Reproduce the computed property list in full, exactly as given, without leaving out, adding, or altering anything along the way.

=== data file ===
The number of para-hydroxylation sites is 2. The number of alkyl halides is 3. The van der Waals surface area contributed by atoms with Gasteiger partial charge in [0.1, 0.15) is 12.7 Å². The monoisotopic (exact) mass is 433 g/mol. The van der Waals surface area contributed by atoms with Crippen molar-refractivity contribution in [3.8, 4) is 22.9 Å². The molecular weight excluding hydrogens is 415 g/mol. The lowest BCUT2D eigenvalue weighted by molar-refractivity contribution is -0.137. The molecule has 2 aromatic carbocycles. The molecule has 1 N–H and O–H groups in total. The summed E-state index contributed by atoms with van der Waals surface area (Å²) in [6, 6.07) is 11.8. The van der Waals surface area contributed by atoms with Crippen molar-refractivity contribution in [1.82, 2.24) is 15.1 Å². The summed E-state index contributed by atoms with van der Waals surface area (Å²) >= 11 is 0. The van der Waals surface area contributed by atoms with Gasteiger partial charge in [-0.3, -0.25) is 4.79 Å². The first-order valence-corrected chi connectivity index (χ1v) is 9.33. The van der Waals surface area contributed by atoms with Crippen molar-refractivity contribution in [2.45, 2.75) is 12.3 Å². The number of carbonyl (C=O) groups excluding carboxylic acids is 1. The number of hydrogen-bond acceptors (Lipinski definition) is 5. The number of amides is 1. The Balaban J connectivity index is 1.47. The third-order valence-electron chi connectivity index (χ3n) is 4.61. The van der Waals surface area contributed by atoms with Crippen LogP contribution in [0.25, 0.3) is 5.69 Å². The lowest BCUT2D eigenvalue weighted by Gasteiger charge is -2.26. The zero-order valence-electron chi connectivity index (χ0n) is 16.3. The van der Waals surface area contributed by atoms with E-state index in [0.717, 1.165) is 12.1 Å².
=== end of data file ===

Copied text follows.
The number of para-hydroxylation sites is 2. The number of alkyl halides is 3. The van der Waals surface area contributed by atoms with Gasteiger partial charge in [0.1, 0.15) is 12.7 Å². The monoisotopic (exact) mass is 433 g/mol. The van der Waals surface area contributed by atoms with Crippen molar-refractivity contribution in [3.8, 4) is 22.9 Å². The molecular weight excluding hydrogens is 415 g/mol. The lowest BCUT2D eigenvalue weighted by molar-refractivity contribution is -0.137. The molecule has 2 aromatic carbocycles. The molecule has 1 N–H and O–H groups in total. The summed E-state index contributed by atoms with van der Waals surface area (Å²) in [6, 6.07) is 11.8. The van der Waals surface area contributed by atoms with Crippen molar-refractivity contribution in [1.82, 2.24) is 15.1 Å². The summed E-state index contributed by atoms with van der Waals surface area (Å²) >= 11 is 0. The van der Waals surface area contributed by atoms with Gasteiger partial charge in [-0.3, -0.25) is 4.79 Å². The first-order valence-corrected chi connectivity index (χ1v) is 9.33. The van der Waals surface area contributed by atoms with Crippen molar-refractivity contribution in [2.45, 2.75) is 12.3 Å². The number of carbonyl (C=O) groups excluding carboxylic acids is 1. The number of hydrogen-bond acceptors (Lipinski definition) is 5. The number of amides is 1. The Balaban J connectivity index is 1.47. The third-order valence-electron chi connectivity index (χ3n) is 4.61. The van der Waals surface area contributed by atoms with Crippen LogP contribution in [0.25, 0.3) is 5.69 Å². The lowest BCUT2D eigenvalue weighted by Gasteiger charge is -2.26. The zero-order valence-electron chi connectivity index (χ0n) is 16.3. The van der Waals surface area contributed by atoms with E-state index in [0.717, 1.165) is 12.1 Å².